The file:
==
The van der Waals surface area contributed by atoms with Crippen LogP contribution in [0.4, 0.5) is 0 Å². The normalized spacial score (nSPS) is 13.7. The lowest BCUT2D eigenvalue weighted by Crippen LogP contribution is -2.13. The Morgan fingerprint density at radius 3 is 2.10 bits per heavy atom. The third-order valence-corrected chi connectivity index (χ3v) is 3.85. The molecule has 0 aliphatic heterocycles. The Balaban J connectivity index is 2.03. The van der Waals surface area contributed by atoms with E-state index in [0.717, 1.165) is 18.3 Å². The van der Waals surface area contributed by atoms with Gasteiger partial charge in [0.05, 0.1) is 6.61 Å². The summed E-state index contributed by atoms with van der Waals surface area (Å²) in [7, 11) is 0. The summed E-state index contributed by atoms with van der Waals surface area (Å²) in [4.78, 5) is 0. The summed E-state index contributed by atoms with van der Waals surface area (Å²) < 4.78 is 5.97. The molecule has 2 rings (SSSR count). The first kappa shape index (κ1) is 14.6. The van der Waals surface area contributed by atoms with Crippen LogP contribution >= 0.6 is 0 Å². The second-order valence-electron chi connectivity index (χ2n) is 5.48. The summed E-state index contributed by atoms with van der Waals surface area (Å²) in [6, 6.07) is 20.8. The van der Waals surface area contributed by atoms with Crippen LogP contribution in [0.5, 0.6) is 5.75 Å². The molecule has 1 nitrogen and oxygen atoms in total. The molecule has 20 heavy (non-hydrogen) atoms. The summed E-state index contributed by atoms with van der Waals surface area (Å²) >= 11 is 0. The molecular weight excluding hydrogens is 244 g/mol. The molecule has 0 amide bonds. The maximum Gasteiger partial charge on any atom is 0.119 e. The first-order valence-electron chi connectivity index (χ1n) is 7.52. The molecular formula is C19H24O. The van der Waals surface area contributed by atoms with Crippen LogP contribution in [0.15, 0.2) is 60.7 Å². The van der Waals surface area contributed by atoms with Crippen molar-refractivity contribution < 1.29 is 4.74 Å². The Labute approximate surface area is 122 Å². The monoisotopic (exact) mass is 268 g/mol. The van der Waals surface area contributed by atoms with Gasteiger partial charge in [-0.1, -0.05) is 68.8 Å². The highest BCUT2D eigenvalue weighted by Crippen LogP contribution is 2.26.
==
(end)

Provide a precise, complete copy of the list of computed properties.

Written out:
The van der Waals surface area contributed by atoms with Crippen LogP contribution in [0.4, 0.5) is 0 Å². The normalized spacial score (nSPS) is 13.7. The lowest BCUT2D eigenvalue weighted by Crippen LogP contribution is -2.13. The Morgan fingerprint density at radius 3 is 2.10 bits per heavy atom. The third-order valence-corrected chi connectivity index (χ3v) is 3.85. The molecule has 0 aliphatic heterocycles. The Balaban J connectivity index is 2.03. The van der Waals surface area contributed by atoms with E-state index in [0.717, 1.165) is 18.3 Å². The van der Waals surface area contributed by atoms with Gasteiger partial charge in [0.05, 0.1) is 6.61 Å². The summed E-state index contributed by atoms with van der Waals surface area (Å²) in [7, 11) is 0. The summed E-state index contributed by atoms with van der Waals surface area (Å²) in [4.78, 5) is 0. The summed E-state index contributed by atoms with van der Waals surface area (Å²) < 4.78 is 5.97. The molecule has 2 rings (SSSR count). The first kappa shape index (κ1) is 14.6. The van der Waals surface area contributed by atoms with Crippen LogP contribution >= 0.6 is 0 Å². The second-order valence-electron chi connectivity index (χ2n) is 5.48. The summed E-state index contributed by atoms with van der Waals surface area (Å²) in [6, 6.07) is 20.8. The van der Waals surface area contributed by atoms with Crippen LogP contribution in [0.5, 0.6) is 5.75 Å². The molecule has 1 nitrogen and oxygen atoms in total. The molecule has 20 heavy (non-hydrogen) atoms. The summed E-state index contributed by atoms with van der Waals surface area (Å²) >= 11 is 0. The molecular weight excluding hydrogens is 244 g/mol. The molecule has 0 amide bonds. The maximum Gasteiger partial charge on any atom is 0.119 e. The first-order valence-electron chi connectivity index (χ1n) is 7.52. The molecular formula is C19H24O. The van der Waals surface area contributed by atoms with Crippen LogP contribution in [0.15, 0.2) is 60.7 Å². The van der Waals surface area contributed by atoms with Crippen molar-refractivity contribution < 1.29 is 4.74 Å². The Labute approximate surface area is 122 Å². The monoisotopic (exact) mass is 268 g/mol. The van der Waals surface area contributed by atoms with Gasteiger partial charge in [-0.1, -0.05) is 68.8 Å². The highest BCUT2D eigenvalue weighted by Crippen LogP contribution is 2.26.